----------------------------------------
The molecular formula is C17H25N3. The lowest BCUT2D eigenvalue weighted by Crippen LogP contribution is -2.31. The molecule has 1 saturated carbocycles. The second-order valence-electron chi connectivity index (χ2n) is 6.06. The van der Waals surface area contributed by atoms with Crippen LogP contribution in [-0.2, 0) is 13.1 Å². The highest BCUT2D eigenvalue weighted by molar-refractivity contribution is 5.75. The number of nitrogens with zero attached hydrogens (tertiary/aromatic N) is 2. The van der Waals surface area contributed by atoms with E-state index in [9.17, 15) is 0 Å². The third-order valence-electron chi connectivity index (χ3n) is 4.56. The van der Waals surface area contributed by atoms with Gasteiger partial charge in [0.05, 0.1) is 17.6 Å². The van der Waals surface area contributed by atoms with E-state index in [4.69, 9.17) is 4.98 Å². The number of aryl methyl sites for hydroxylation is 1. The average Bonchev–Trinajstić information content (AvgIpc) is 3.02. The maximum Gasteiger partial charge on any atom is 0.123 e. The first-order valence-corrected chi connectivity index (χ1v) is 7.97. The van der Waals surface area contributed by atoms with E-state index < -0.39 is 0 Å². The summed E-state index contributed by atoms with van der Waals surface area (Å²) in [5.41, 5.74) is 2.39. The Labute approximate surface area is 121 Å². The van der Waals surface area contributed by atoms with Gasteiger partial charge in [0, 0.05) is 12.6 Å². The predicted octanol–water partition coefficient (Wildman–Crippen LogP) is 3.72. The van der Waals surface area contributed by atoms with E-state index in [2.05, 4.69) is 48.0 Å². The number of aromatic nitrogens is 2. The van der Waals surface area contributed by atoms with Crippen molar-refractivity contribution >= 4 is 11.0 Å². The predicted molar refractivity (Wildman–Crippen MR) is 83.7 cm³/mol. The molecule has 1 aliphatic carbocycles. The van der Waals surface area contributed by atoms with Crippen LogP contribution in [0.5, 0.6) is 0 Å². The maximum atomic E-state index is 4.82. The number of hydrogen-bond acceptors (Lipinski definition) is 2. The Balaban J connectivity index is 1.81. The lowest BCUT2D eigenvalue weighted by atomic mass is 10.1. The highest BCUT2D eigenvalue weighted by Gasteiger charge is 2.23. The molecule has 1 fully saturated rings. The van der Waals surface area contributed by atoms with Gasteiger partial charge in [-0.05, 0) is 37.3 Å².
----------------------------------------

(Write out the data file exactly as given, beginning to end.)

The molecular formula is C17H25N3. The lowest BCUT2D eigenvalue weighted by Crippen LogP contribution is -2.31. The molecule has 1 saturated carbocycles. The second-order valence-electron chi connectivity index (χ2n) is 6.06. The van der Waals surface area contributed by atoms with Crippen LogP contribution in [-0.2, 0) is 13.1 Å². The highest BCUT2D eigenvalue weighted by molar-refractivity contribution is 5.75. The number of nitrogens with zero attached hydrogens (tertiary/aromatic N) is 2. The van der Waals surface area contributed by atoms with E-state index in [9.17, 15) is 0 Å². The third-order valence-electron chi connectivity index (χ3n) is 4.56. The van der Waals surface area contributed by atoms with Gasteiger partial charge in [0.05, 0.1) is 17.6 Å². The van der Waals surface area contributed by atoms with E-state index in [4.69, 9.17) is 4.98 Å². The number of aryl methyl sites for hydroxylation is 1. The average Bonchev–Trinajstić information content (AvgIpc) is 3.02. The maximum Gasteiger partial charge on any atom is 0.123 e. The first-order valence-corrected chi connectivity index (χ1v) is 7.97. The van der Waals surface area contributed by atoms with E-state index < -0.39 is 0 Å². The summed E-state index contributed by atoms with van der Waals surface area (Å²) in [5.41, 5.74) is 2.39. The Labute approximate surface area is 121 Å². The van der Waals surface area contributed by atoms with Gasteiger partial charge in [0, 0.05) is 12.6 Å². The predicted octanol–water partition coefficient (Wildman–Crippen LogP) is 3.72. The van der Waals surface area contributed by atoms with E-state index in [2.05, 4.69) is 48.0 Å². The number of aromatic nitrogens is 2. The van der Waals surface area contributed by atoms with Crippen molar-refractivity contribution >= 4 is 11.0 Å². The predicted molar refractivity (Wildman–Crippen MR) is 83.7 cm³/mol. The molecule has 1 aliphatic carbocycles. The van der Waals surface area contributed by atoms with Crippen LogP contribution in [0.5, 0.6) is 0 Å². The maximum atomic E-state index is 4.82. The number of hydrogen-bond acceptors (Lipinski definition) is 2. The Balaban J connectivity index is 1.81. The lowest BCUT2D eigenvalue weighted by atomic mass is 10.1. The highest BCUT2D eigenvalue weighted by Gasteiger charge is 2.23. The molecule has 1 fully saturated rings. The van der Waals surface area contributed by atoms with Gasteiger partial charge in [-0.05, 0) is 37.3 Å².